“There shall be no poor among you.” Deuteronomy 15:4
Poverty is a complicated issue that manifest itself in multiple and different ways. Solving it requires multiple and complicated responses and solutions. It is not an easy problem to tackle. My intent is to share what I believe is an apostolic response to the issue of poverty.
The way we define a problem will have a direct impact and will have a major role in determining our response, the solutions we use and the ways these are implemented. The following table describes the way church and society has responded to poverty for many years and it is based out of our own perception of the causes of the issue:
Perception of Poverty and Response:
- Lack of material resources: Give material resources to the poor
- Lack of knowledge: Educate the poor
- Oppression by powerful people: Work for social justice
- The personal sins of the poor: Evangelize and disciple the poor
It is important to mention that there is a difference between the way non-poor people describe poverty and the way poor people describe it. Non-poor people (including the church) describe it as the lack of food, money, clean water, medicine, housing, etc. However, poor people describes poverty more in psychological terms like shame, inferiority, powerlessness, humiliation, fear, hopelessness, depression, social isolation and voicelessness. I submit to you that these are signs of an even larger problem that cannot be boxed into our convenient traditional definition of poverty as lack or deficit of material things. This mismatch between the outsiders’ perception of poverty and the perception of poor people themselves can have devastating consequences for poverty alleviation efforts. If we misdiagnose the underlying problem we might make the situation worse in our well-intended efforts to help.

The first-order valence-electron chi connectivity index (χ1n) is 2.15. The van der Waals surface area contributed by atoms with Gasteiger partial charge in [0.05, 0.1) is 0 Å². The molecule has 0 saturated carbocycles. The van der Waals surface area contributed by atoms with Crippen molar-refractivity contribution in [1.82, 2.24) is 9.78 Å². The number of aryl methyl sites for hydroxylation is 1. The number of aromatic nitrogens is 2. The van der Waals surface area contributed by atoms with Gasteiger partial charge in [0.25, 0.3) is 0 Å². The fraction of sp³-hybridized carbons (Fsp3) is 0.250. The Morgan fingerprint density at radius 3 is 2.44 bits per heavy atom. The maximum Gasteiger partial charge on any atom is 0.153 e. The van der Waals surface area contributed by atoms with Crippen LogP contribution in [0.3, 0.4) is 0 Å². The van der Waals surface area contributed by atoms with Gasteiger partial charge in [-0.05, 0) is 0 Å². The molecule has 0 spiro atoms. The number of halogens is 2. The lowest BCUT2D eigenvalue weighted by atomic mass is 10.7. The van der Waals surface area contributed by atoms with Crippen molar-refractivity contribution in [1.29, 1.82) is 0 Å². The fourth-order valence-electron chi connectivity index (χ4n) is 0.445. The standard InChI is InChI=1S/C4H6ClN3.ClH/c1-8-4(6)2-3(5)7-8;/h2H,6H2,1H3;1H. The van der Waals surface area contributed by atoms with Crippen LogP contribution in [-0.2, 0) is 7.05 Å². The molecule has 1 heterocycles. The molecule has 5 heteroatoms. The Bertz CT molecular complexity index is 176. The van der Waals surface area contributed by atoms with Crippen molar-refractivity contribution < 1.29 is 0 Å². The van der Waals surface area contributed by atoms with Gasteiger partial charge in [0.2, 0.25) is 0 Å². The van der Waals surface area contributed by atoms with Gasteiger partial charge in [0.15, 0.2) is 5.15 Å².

In order for us to respond to poverty we must have an understanding and a common definition. For our purpose I will define poverty as:
“The consequence of broken relationships, specifically with God (spiritual intimacy), Self (people’s dignity), others (community) and the rest of creation (stewardship).”
In other words poverty is the result of relationships that are not working.
Poverty is the absence of shalom (nothing broken/nothing lacking) in all its meanings. The results of these broken relationships are manifested in a variety of ways and are evident in the material and non-material forms of poverty.
When we don’t enjoy a healthy relationship with God, self, others and the rest of creation, we cannot function properly and cannot experience the fullness of life and purpose that God intended for us when He created us. This does not only have an impact on those living in “material poverty”, but it also has an impact on the rest of society and in culture. The way we create culture, including economic, social, political, and religious systems – reflect our basic commitments to God, self, others and the rest of creation. Even in our well intended Christian and/or civic response to the issue we can perpetuate the condition we are trying to alleviate, make more harm than good and in many instances contribute, facilitate and foster the sin of systemic poverty.